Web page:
It has not been a happy month for Native American activists. Recently we said goodbye to Robin Poor Bear, and this week, activist/author/musician/poet John Trudell left this earth. Trudell was the subject of the Independent Lens film from a few years back called simply Trudell, by Heather Rae.
One of his last messages, as per his family, was “I want people to remember me as they remember me,” and on his Facebook page a member of Trudell’s family posted this simple goodbye:
“My ride showed up.”
“Celebrate Love. Celebrate Life.”
February 15, 1946 – December 8, 2015
Trudell was the spokesperson for the United Indians of All Tribes’ takeover of Alcatraz beginning in 1969, broadcasting as Radio Free Alcatraz. During most of the ’70s, he served as the chairman of the American Indian Movement, based in Minneapolis.
[Update] Here are thoughts e-mailed to us from Trudell filmmaker Heather Rae:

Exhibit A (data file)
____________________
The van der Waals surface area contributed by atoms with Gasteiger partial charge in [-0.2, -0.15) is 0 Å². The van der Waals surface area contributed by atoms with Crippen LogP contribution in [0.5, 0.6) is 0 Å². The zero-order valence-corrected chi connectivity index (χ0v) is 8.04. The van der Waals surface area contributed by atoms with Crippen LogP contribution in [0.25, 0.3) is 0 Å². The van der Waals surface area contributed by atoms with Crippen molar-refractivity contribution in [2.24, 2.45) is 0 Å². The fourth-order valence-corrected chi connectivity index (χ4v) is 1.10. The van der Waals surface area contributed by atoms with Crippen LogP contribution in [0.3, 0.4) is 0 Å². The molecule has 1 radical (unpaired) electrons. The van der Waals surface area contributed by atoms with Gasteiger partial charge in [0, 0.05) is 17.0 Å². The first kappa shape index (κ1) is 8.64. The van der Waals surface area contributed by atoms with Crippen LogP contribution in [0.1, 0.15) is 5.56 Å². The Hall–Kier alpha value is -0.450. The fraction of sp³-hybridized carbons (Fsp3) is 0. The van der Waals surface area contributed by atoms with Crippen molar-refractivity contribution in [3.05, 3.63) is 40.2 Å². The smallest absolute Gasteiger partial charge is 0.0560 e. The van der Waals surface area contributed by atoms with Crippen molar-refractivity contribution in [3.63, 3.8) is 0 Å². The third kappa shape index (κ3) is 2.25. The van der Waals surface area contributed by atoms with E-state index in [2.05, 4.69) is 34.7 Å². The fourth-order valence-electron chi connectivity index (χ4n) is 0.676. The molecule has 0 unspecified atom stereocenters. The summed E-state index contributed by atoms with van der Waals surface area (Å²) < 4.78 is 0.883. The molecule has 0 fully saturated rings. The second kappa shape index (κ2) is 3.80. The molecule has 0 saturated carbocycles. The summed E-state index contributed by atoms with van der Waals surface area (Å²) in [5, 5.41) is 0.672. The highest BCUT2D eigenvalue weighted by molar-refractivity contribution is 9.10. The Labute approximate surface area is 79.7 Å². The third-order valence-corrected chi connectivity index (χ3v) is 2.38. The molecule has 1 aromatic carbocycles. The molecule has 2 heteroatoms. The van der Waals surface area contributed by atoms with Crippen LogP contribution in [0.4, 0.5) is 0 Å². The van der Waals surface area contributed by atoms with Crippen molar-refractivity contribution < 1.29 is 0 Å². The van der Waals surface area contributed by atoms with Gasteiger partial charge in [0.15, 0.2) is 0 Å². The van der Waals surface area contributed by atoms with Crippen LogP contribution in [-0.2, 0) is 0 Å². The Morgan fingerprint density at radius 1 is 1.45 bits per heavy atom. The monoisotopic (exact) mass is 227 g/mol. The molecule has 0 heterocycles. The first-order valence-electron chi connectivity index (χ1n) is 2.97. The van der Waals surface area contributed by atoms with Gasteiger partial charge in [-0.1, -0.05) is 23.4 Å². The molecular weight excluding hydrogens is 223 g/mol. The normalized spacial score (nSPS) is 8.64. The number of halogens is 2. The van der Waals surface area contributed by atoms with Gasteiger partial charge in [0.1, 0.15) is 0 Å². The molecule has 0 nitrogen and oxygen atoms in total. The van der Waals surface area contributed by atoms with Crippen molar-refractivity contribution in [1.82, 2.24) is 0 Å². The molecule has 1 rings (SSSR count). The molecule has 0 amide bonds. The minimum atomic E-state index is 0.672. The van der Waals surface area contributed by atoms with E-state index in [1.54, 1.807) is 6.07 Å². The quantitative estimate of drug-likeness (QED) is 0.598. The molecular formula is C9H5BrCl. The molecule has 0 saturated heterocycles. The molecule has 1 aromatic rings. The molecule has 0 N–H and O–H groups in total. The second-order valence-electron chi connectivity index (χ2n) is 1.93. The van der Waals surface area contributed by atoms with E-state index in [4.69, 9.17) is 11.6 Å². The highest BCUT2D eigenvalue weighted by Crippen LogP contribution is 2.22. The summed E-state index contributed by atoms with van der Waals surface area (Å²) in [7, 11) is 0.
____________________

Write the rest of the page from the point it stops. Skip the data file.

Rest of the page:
“John Trudell was one of the most influential figures of our century; he led the people not through might or charm but through his words. He carried a most profound insight into what it means to be a human being. Many feel that John showed them a path of being, regardless of whether they had met him. It was through his words. He was an orator, a truth teller, and although he spoke through an indigenous paradigm, he was understood globally.”
An excellent remembrance of Trudell by Alex Jacobs on Indian Country Today:
Trudell’s voice would be big, listened to and embraced. What he had to say was that good, it was that needed. Nowadays we must come up with descriptions TO define his voice and presence, words like empowering, authentic, intelligent, inspirational and necessary. He believed in the Spoken Word, that it had power. He didn’t think we should call our music and poetry “political or protest,” as those were labels from those in control. He called them cultural realities and artistic statements: “We are speaking our truth, bringing our energy. Music is its own energy, it’s good and positive in strengthening our communities.”
The trailer for the film gives you just a taste of why Trudell was so important and relevant to the Native American community.